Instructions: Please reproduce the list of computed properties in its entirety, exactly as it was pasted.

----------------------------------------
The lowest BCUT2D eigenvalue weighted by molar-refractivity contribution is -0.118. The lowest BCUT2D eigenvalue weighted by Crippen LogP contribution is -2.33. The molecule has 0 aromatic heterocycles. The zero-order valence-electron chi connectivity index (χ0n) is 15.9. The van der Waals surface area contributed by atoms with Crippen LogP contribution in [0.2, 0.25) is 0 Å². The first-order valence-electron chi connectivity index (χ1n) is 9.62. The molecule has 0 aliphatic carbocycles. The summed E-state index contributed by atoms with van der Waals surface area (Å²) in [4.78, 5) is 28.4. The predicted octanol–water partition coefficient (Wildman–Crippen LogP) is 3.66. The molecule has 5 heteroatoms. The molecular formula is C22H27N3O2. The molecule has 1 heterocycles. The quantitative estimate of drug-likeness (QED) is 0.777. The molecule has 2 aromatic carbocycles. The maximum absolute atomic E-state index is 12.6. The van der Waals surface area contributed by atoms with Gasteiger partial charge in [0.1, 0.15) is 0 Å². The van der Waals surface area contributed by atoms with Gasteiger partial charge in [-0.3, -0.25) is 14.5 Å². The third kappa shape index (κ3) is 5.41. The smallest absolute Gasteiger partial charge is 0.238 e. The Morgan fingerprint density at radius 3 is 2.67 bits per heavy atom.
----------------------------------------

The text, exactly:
The lowest BCUT2D eigenvalue weighted by molar-refractivity contribution is -0.118. The lowest BCUT2D eigenvalue weighted by Crippen LogP contribution is -2.33. The molecule has 0 aromatic heterocycles. The zero-order valence-electron chi connectivity index (χ0n) is 15.9. The van der Waals surface area contributed by atoms with Crippen LogP contribution in [0.2, 0.25) is 0 Å². The first-order valence-electron chi connectivity index (χ1n) is 9.62. The molecule has 0 aliphatic carbocycles. The summed E-state index contributed by atoms with van der Waals surface area (Å²) in [4.78, 5) is 28.4. The predicted octanol–water partition coefficient (Wildman–Crippen LogP) is 3.66. The molecule has 5 heteroatoms. The molecular formula is C22H27N3O2. The molecule has 1 heterocycles. The quantitative estimate of drug-likeness (QED) is 0.777. The molecule has 2 aromatic carbocycles. The maximum absolute atomic E-state index is 12.6. The van der Waals surface area contributed by atoms with Gasteiger partial charge in [0.1, 0.15) is 0 Å². The van der Waals surface area contributed by atoms with Gasteiger partial charge in [-0.3, -0.25) is 14.5 Å². The third kappa shape index (κ3) is 5.41. The smallest absolute Gasteiger partial charge is 0.238 e. The Morgan fingerprint density at radius 3 is 2.67 bits per heavy atom.